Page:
Ansel Elgort stars alongside Kevin Spacey, Lily James, and Jamie Foxx in this car-chase heavy, cliché-ridden film that features its lead Elgort as the titular Baby, a young man suffering from tinnitus after a traumatising childhood incident involving a car. He’s constantly plugged in to his array of classic iPods, the music seeping into the soundtrack that Wright synchronises with the actions of his criminal characters. Guns fire on beat as the music video-esque scenes play out, and the minutest of sounds and actions are weaved into the music in the most satisfying way. It’s definitely a Wright signature; the films of his beloved Cornetto Trilogy utilised this same technique, but Baby Driver amplifies the familiar style.
The story flowed well, particularly in the first half. The loss of this as the film progressed was more due the weaker storyline and violence that increased tenfold, without also increasing its ‘comedic’ elements, leaving the finale feeling unbalanced in relation to the narrative as a whole. Whilst the character of Baby was interesting in itself, other characters and overall general characterisation felt deficient.
The two female characters Debbie (Lily James) and Darling (Eiza Gonzàlez) were subjected to the roles of love interests, of Baby and Buddy (Jon Hamm) respectively. Darling was a shoddy attempt at a ‘strong female character’, barely achieving anything besides being handsy with her husband and looking pretty whilst shooting a gun in the most absurdly incorrect way. Baby Driver is arguably a film that focuses on style over substance, but that isn’t really an excuse for making a badly written female character with no agency or development when other (male) characters are allowed the same thing.
Other character problems go beyond the female representation and to the writing itself. Characters, such as Spacey’s Doc, seem to change up their reaction depending on what the scene requires. His actions make little sense in relation to previous established context. Even motivations weren’t solid, with the only excusable character arc being Baby and Debora’s; they just want to drive away together, no plan or idea, just the road. This cliché genuinely works alongside the comedic elements of the film, as well as complimenting the other stylistic homages that Wright chooses to use.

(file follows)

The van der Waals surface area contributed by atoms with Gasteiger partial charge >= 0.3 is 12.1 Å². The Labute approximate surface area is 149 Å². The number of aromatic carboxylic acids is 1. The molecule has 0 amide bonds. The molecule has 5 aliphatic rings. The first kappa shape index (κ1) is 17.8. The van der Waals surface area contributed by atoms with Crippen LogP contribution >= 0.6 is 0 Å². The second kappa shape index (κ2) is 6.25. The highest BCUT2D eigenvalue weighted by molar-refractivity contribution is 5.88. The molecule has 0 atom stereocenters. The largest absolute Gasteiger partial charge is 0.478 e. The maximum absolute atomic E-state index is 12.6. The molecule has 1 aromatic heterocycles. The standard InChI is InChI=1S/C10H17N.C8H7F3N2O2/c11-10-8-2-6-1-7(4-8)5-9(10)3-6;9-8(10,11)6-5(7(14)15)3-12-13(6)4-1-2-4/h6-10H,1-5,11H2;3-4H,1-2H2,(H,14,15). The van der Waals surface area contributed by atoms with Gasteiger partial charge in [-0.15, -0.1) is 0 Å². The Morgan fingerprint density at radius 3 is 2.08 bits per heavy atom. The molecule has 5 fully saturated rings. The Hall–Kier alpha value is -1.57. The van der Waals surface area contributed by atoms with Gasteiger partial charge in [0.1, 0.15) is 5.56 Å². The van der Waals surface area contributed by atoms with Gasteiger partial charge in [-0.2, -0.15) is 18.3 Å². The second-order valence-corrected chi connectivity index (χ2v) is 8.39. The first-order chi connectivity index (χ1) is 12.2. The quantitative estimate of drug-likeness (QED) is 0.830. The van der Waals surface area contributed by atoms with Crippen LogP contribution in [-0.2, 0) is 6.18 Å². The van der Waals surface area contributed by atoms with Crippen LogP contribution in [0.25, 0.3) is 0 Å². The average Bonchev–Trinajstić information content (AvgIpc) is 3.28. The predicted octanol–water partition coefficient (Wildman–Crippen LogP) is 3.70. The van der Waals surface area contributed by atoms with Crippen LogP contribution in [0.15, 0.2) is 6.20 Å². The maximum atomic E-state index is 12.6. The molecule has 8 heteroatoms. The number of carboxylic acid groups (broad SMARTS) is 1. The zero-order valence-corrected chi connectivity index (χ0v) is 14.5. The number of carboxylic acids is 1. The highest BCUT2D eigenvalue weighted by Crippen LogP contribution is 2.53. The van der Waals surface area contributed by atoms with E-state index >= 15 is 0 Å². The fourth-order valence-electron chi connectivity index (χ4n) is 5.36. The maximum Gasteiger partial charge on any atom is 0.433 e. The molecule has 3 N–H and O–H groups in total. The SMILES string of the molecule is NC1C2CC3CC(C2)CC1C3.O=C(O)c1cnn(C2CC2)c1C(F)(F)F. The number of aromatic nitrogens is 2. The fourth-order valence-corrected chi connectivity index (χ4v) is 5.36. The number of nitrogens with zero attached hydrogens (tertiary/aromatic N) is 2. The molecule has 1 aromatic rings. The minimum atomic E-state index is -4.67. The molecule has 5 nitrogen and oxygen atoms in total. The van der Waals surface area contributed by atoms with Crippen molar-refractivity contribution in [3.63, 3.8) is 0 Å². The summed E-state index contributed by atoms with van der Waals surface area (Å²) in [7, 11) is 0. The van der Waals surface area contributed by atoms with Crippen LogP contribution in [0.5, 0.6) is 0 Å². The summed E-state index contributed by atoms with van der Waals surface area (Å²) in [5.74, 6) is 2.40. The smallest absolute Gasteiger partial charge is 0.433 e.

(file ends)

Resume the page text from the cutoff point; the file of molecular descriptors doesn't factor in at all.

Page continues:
Although the major issue with the characterisation could turn someone off, this doesn’t really diminish the rest of the film (the female characters are disappointing, yes, but we’re used to it). The fairly weak storyline is elevated by the fun and musical twist on the typical heist genre that is furthered by the great acting. The finale felt rushed and a little repetitive, but the car chase scenes accompanied by satisfying synchronisation to the music made up for it. The style of Wright is prevalent, if a little lacking in heart unlike his previous hits. The concept of morality in Baby Driver also felt off in a way, as if they didn’t know what to make right or wrong and instead just threw in a bunch of dialogue at the end to prove the main character’s morality. Again, this ties in with the problems of the characterisations.
This take on the heist film is certainly more accessible to a wider audience, especially with the soundtrack and homages to clichéd narratives (which either hit the funny mark or pass the cringe line). Even if you’re not a fan of car chases or shoot-outs, you’ll enjoy Baby Driver’s modern musical version that still keeps its tense action amongst the Bellbottoms and Harlem Shuffle.
The worst part of this film, however, is the unfortunate amount of allegations and charges against a few of the main cast members, most notably Kevin Spacey. Wright and the rest of the cast and crew still created an amazing film, and whilst it’s unfair to diminish their creative achievements, no further support should be given to the actors that have (at least) been charged.